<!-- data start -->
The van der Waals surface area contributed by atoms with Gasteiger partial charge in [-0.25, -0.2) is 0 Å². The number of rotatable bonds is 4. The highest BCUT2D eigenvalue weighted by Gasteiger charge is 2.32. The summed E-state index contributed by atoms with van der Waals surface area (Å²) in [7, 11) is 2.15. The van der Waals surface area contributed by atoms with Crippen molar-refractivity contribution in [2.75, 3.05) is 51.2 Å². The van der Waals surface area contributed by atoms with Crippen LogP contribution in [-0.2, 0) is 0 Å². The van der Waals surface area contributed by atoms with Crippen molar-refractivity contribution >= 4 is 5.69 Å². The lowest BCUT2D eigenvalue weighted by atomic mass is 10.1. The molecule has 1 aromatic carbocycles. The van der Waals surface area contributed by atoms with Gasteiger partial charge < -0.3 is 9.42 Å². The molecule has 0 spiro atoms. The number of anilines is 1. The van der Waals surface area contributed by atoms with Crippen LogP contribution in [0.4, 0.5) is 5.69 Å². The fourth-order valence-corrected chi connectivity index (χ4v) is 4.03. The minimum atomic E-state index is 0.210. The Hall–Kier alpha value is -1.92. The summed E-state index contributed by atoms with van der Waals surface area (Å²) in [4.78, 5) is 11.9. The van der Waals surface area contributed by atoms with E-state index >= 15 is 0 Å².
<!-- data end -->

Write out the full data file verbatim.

The van der Waals surface area contributed by atoms with Gasteiger partial charge in [-0.25, -0.2) is 0 Å². The number of rotatable bonds is 4. The highest BCUT2D eigenvalue weighted by Gasteiger charge is 2.32. The summed E-state index contributed by atoms with van der Waals surface area (Å²) in [7, 11) is 2.15. The van der Waals surface area contributed by atoms with Crippen molar-refractivity contribution in [2.75, 3.05) is 51.2 Å². The van der Waals surface area contributed by atoms with Crippen LogP contribution in [-0.2, 0) is 0 Å². The van der Waals surface area contributed by atoms with Crippen molar-refractivity contribution >= 4 is 5.69 Å². The lowest BCUT2D eigenvalue weighted by atomic mass is 10.1. The molecule has 1 aromatic carbocycles. The van der Waals surface area contributed by atoms with Gasteiger partial charge < -0.3 is 9.42 Å². The molecule has 0 spiro atoms. The number of anilines is 1. The van der Waals surface area contributed by atoms with Crippen LogP contribution in [0.4, 0.5) is 5.69 Å². The fourth-order valence-corrected chi connectivity index (χ4v) is 4.03. The minimum atomic E-state index is 0.210. The Hall–Kier alpha value is -1.92. The summed E-state index contributed by atoms with van der Waals surface area (Å²) in [4.78, 5) is 11.9. The van der Waals surface area contributed by atoms with E-state index >= 15 is 0 Å².